Rebuttal: Hold this for me. A sentence that couldn't be more elementary in chinese or english and is rarely ever taught (I've seen it discussed in the far east series), has at least one common translation 给我拿着.
2. 老师我的作业在你那儿吗？ Do you have my homework? Is the sentence she would like to hear instead of the evil 'english' use of 有 in 老师你有我的作业吗？
My contention is that her 'sample' sentence is not palatable to a large portion of the mandarin speaking world. (And the incorrect sentence would hardly register a problem, though being grammatically improper and perhaps not said by many.) A replacement that didn't require the use of 那儿 as referring pretty much solely to 'on the person' seems to be required here to avoid sounding very Beijing, or old Beijing. I don't take severe issue with the use of 那儿 (only heavy issue), but rather with the use of 那儿 without referring to a place directly, other than 'on the person.' It rings true for me only as rather orthodox (and maybe old) Beijing/North China speech. How about, did you get my homework? Did you receive me homework?
In response to a question about what reference books one should have, she managed to recommend I believe 3 books (or maybe only 2): her book, 八百词, and a third which I didn't hear (or she didn't say.) You should check out 八百词 it is interesting, but I'm still not sold as to whether it is really worth buying.
Finally, I will add my own grammatical idea. A brand of the 语气 了. The 'mood' or 'tone' 了, or 了3, (that is subscript 3), also know as ‘the other 了’. Many discussion of 了, particularly the 了3 get treated like this, 'oh, that's just 语气了' or ‘固定搭配’
Here I will try to illuminate somewhat past the infinite and infinitely useless discussion of 'simply 语气了'
I call this 语气了的一种： 极端了。
Describing this use of 了 as fixed use or simply 语气 is useless. This is a type of the use of 了 when describing situations that are being accentuated or somehow go to the extreme. There are many other uses of the 语气了 so it is best getting them straight.
Finally, one last point on grammar. I'm a fervent advocate of grammar instruction, especially in a language that treats almost every aspect of language use (from the idea of word formation, word class, collocation, what constitutes a sentence, to the diglossia between written and oral use) in a way markedly different from western languages (including english). I understand that a lot of people don't like grammar, or don't want to learn it, etc, etc, but what is relevant is not merely whether a student is having a good time, or even learning, but rather whether you are providing what needs to be known to be an effective user and understander of the language. As I'll say in the future hopefully, learners have to be split up almost from day 0 based on goals and purposes for study. Teaching needs to utilize authentic use from a variety of registers and sources and it needs to be skills-based, with those skills being the skills being desired (or determined to be required to achieve certain skills desired) by the type of language learners.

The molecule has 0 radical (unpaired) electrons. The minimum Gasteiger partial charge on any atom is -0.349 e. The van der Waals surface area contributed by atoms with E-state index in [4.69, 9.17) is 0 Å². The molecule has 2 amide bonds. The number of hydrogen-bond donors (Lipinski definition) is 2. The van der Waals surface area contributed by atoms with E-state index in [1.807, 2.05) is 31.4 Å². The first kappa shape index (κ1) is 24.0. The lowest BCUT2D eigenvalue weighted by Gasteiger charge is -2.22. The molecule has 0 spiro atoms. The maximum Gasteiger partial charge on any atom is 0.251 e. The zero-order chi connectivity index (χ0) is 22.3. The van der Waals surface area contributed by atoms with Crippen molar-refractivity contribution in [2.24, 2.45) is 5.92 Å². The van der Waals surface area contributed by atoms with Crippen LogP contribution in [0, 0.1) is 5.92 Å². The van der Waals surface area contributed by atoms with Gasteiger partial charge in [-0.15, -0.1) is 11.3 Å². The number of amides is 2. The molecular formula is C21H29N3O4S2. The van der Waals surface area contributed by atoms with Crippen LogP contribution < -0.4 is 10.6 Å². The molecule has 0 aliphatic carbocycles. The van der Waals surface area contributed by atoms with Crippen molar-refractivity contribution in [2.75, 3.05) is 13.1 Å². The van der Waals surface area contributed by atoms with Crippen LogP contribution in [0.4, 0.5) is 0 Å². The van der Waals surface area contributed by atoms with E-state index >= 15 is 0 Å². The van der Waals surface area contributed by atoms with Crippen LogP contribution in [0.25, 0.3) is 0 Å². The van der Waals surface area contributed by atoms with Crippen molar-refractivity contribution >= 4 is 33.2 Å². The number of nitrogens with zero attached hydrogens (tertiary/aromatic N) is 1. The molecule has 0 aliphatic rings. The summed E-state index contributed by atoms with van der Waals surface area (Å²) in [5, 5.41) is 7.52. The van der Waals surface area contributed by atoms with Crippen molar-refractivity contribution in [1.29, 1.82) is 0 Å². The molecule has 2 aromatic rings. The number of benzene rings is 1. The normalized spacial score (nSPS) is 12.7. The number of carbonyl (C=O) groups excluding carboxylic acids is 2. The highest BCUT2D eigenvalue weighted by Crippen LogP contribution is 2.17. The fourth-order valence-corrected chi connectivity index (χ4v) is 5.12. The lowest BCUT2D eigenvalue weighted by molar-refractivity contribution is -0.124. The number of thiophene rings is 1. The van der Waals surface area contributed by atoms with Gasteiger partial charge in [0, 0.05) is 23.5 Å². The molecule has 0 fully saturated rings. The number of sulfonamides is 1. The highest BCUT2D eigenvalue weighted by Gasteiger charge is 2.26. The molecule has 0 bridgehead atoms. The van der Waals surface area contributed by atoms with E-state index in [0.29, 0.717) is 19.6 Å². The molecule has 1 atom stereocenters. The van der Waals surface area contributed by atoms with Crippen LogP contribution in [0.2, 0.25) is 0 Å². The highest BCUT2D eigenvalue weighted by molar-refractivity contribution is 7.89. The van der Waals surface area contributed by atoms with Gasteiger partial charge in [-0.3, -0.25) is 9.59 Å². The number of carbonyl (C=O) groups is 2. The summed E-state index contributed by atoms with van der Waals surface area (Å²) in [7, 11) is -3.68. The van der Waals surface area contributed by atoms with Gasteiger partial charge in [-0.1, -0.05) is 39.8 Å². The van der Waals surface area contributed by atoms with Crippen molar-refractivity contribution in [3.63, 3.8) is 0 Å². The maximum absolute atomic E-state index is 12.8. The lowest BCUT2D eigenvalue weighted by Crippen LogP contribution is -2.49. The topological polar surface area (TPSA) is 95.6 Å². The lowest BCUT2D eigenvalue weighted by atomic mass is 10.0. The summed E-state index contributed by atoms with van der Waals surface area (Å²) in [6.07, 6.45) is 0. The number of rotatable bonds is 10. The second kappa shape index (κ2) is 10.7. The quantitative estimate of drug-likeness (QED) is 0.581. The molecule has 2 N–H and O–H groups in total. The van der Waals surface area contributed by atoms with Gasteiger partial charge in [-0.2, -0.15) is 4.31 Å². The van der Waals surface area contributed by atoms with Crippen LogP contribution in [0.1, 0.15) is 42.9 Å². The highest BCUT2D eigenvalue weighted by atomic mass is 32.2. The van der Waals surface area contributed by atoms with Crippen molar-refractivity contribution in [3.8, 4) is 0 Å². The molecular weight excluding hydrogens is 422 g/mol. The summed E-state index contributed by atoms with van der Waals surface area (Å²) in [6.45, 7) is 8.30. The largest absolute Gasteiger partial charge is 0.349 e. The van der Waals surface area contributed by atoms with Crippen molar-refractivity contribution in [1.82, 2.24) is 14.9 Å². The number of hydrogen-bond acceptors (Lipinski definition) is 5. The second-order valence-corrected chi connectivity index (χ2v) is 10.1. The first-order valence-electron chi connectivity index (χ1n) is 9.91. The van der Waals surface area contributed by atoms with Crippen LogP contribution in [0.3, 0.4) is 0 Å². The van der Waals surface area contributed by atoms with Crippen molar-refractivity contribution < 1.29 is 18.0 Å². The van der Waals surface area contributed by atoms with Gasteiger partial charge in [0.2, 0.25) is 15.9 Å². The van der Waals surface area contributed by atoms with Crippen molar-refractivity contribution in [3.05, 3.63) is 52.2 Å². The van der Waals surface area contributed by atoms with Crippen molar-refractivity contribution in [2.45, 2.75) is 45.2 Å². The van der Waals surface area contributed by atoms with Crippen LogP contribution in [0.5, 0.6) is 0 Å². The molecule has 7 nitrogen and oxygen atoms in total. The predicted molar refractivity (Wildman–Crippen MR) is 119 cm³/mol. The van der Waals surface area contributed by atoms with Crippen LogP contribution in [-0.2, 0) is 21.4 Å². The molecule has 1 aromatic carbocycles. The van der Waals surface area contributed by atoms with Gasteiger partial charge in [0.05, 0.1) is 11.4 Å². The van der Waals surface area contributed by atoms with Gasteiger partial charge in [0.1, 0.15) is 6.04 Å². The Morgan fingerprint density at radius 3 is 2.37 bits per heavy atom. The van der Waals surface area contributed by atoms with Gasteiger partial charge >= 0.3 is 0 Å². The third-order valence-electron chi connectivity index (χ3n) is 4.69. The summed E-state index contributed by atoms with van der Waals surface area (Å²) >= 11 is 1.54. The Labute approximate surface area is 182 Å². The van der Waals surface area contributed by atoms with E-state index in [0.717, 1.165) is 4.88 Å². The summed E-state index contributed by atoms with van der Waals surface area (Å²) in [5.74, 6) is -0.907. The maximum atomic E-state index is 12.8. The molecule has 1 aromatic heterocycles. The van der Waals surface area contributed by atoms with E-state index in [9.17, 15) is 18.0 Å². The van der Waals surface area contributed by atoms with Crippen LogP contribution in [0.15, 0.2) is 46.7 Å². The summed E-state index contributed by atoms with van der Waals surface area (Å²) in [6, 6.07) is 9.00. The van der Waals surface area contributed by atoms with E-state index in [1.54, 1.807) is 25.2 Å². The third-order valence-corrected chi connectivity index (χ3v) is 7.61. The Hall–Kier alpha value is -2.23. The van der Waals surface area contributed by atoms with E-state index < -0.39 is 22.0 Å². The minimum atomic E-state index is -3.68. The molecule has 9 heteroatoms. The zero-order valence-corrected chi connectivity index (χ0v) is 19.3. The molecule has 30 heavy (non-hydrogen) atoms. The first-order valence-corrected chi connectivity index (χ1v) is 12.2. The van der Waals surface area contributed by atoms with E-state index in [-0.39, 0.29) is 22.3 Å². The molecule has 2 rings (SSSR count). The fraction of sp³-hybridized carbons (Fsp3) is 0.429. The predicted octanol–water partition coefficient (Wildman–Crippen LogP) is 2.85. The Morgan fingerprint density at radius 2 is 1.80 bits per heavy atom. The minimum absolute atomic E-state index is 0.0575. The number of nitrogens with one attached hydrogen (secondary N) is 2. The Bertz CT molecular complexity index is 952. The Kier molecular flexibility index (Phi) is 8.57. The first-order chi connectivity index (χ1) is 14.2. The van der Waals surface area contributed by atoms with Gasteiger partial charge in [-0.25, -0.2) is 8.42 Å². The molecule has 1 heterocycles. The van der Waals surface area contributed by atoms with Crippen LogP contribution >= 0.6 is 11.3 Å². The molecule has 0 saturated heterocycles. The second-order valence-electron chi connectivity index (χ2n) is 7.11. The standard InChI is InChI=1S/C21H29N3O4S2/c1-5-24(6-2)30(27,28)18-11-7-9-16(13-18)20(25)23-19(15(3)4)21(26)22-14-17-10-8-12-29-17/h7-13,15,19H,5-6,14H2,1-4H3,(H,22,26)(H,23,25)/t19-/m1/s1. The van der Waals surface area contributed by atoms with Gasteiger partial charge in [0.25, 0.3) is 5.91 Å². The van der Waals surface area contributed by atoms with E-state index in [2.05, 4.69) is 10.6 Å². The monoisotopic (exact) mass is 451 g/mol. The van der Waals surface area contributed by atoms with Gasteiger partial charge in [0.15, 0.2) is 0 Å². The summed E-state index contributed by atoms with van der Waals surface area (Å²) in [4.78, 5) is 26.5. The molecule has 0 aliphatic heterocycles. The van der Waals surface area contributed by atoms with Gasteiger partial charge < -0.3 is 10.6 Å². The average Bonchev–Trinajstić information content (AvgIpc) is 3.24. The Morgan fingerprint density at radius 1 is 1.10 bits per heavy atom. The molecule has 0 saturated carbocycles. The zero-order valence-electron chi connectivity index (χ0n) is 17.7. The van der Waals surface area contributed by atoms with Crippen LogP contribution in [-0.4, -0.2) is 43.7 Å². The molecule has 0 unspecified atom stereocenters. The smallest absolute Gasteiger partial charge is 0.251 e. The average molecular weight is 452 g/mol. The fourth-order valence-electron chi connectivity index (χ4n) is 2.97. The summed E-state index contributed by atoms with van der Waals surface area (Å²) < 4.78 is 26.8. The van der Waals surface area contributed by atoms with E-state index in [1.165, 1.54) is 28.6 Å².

Also, grammar instruction provides a place-holder, a class, a type, by which things can be hung upon. If you don't know the word for 'verb' you are always calling them 'those words that do that'. If you don't know what a transitive verb is, or a 心理动词 or modal verb, you are always stuck relying on 语感 which is good, but is not everything, especially not for foreign learners. If you are given a name, a title, a class, you can hang all the words you think fit into that class on that hook, you can read how others do so, you can discuss examples and exceptions, how the rule and classifier doesn't properly fit, etc, etc. But if you don't know that word, you are forever lost, grasping at straws and making up your own twins language. Furthermore, you have no real ability to discuss language at a high level with adults or read current articles discussing language usage. That's enough about grammar for now. For some nagging reason I still think Middlebury is somehow to blame for all this. Berlitz isn't the ideal, and Berlitz (and Pimsleuer and others) do one thing in a vast field of options for language instruction. With the abandonment of grammar teaching in schools (not to mention latin), for the perceived reason that: teaching grammar doesn't lead to better speakers, spellers, writers, etc, that still doesn't lead to the obvious conclusion that it shouldn't be taught. Grammar has other uses and meanings as well other than as a tool to be utilized for the immediate improvement of x language skill. Sometimes you have to give things a name, a proper name, for it to be treated right and thought about. This used to be a huge field of philosophy in ancient times from 正名 (the rectification of all names) to Cratylus and the ancient greek discussions of lingustics and etymology.
And for no good reason,
yknow, for kids.